S Chatterjee, A Chakraborty, K Bodiwala, J Wilson
cardiomyopathyheart failure, echocardiography, genetics, ventricular non compaction
S Chatterjee, A Chakraborty, K Bodiwala, J Wilson. A review of Ventricular Non-Compaction. The Internet Journal of Cardiovascular Research. 2007 Volume 5 Number 2.
Non-compacted myocardium has been categorized as unclassified congenital cardiomyopathy and is characterized by an altered structure of the left ventricular myocardium with extremely thickened, hypo kinetic segments consisting of two layers: thin, compacted myocardium on the epicardial side, and a thicker non-compacted endocardial layer. Non-compaction of the ventricular myocardium results from an arrested normal process of myocardial compaction (normally during the first month of fetal life). Right ventricular non-compaction may accompany left ventricular non-compaction in less than 50% of patients.
Non compaction of the ventricles is a rare disorder of endomyocardial morphogenesis characterized by echocardiographic findings consisting of multiple, prominent myocardial trabeculations and deep intertrabecular recesses communicating with the ventricular cavity, in the absence of other structural heart disease.
It affects the LV, and/or RV, and may result in usually systolic ventricular dysfunction with frequent progression to clinical heart failure, and potential complications including arrhythmias and thromboembolic events.
Non-compaction was initially described in children; however, recent studies have characterized this disease in adult populations, in whom this process may be underappreciated in prevalence. It can be familial. It is rarely associated with other congenital cardiac disorders (LCA from pulmonary trunk, LVOT/RVOT obstruction, Ebstein's anomaly Bicuspid AV, and isomerism of LA appendage).
In the early embryo, the heart is a loose interwoven mesh of muscle fibers that forms trabeculae with deep intertrabecular recesses. During fetal ontogenesis->myocardium gradually condenses->large spaces within the trabecular meshwork flatten. These large intertrabecular spaces transform into capillaries as the process of compaction occurs from epicardium to endocardium and from base towards the apex, with trabecular compaction being more complete in the left ventricular than in the right ventricular myocardium. In the abnormal condition, the process of compaction arrests at an early stage, leaving numerous excessively prominent trabeculations and deep intertrabecular recesses in a segmental distribution usually from the apex.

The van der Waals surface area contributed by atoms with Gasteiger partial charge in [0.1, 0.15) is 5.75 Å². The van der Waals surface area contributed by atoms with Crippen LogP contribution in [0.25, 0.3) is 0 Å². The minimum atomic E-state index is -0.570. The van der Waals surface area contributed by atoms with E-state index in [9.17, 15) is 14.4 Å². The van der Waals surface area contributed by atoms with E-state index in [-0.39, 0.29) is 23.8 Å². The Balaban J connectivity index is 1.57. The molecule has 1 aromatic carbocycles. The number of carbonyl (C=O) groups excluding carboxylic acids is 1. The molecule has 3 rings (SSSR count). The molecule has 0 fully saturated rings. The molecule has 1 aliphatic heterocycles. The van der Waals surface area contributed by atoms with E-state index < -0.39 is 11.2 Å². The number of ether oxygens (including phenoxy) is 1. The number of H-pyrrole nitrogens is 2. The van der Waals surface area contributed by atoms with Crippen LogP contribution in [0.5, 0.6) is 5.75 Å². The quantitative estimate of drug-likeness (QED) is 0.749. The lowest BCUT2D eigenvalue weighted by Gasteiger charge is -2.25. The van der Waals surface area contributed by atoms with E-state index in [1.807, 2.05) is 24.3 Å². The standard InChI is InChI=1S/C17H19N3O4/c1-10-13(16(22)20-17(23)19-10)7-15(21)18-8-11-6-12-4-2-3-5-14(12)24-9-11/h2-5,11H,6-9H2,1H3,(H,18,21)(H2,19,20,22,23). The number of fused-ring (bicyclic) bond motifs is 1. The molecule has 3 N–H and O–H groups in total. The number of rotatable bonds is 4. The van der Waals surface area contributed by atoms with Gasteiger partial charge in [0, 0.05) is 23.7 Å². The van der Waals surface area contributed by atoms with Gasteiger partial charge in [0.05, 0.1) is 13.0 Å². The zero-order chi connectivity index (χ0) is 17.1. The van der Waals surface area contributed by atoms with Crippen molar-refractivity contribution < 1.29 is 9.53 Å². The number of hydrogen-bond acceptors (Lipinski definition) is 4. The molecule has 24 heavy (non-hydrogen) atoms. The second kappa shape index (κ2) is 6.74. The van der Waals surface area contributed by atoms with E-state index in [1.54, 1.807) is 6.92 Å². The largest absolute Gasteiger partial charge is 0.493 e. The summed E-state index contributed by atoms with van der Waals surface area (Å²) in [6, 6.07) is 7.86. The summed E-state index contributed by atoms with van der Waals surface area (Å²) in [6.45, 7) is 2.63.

The major echocardiographic criterion is a ratio of non-compacted to compacted (N/C) myocardium measured at a site of maximal thickness that is >_2 (at the end of systole).Color Doppler-> differentiates deep ventricular recesses that invaginate the non-compacted myocardium. It typically involves apical, lateral and inferior.
(Diffuse hypertrophy by HTN and VHDs where trabeculations are seen, coursing from the free wall to the septum). Other diagnostic studies can sometimes visualize trabeculations (CMR, CT, LVgraphy). Screening of family members is suggested.
Families with multiple individuals who have LVNC are likely to have a genetically inherited form. Not all affected individuals, however, must have an affected parent because, in all autosomal dominant diseases, a certain proportion of cases occur due to a new mutation (i.e., they are sporadic). The parent whose germ cells contain the new mutation will be clinically normal, since the mutation affects only a single germ cell, but can transmit the disease-causing allele to their offspring.
In isolated LVNC, familial recurrence is high and found in approximately 40 percent of patients. The inheritance patterns of LVNC include X-linked inheritance in males with isolated LVNC, and an autosomal dominant pattern in some isolated and non-isolated cases. In the X-linked form, mutations in the gene
No major studies have been done. LVNC is associated with higher morbidity and mortality. It could be due to CHF, ventricular arrhythmias, or thromboembolic events. Prognosis is poor in symptomatic patients.
No specific therapy for LVNC. Patients with reduced LVEF->standard medical therapy. Chronic warfarin-> a.fib and/ or an LVEF _<30-40%. Holter->? Detect asymptomatic arrhythmias. Heart transplantation-> only in pts with LVNC and end stage heart failure.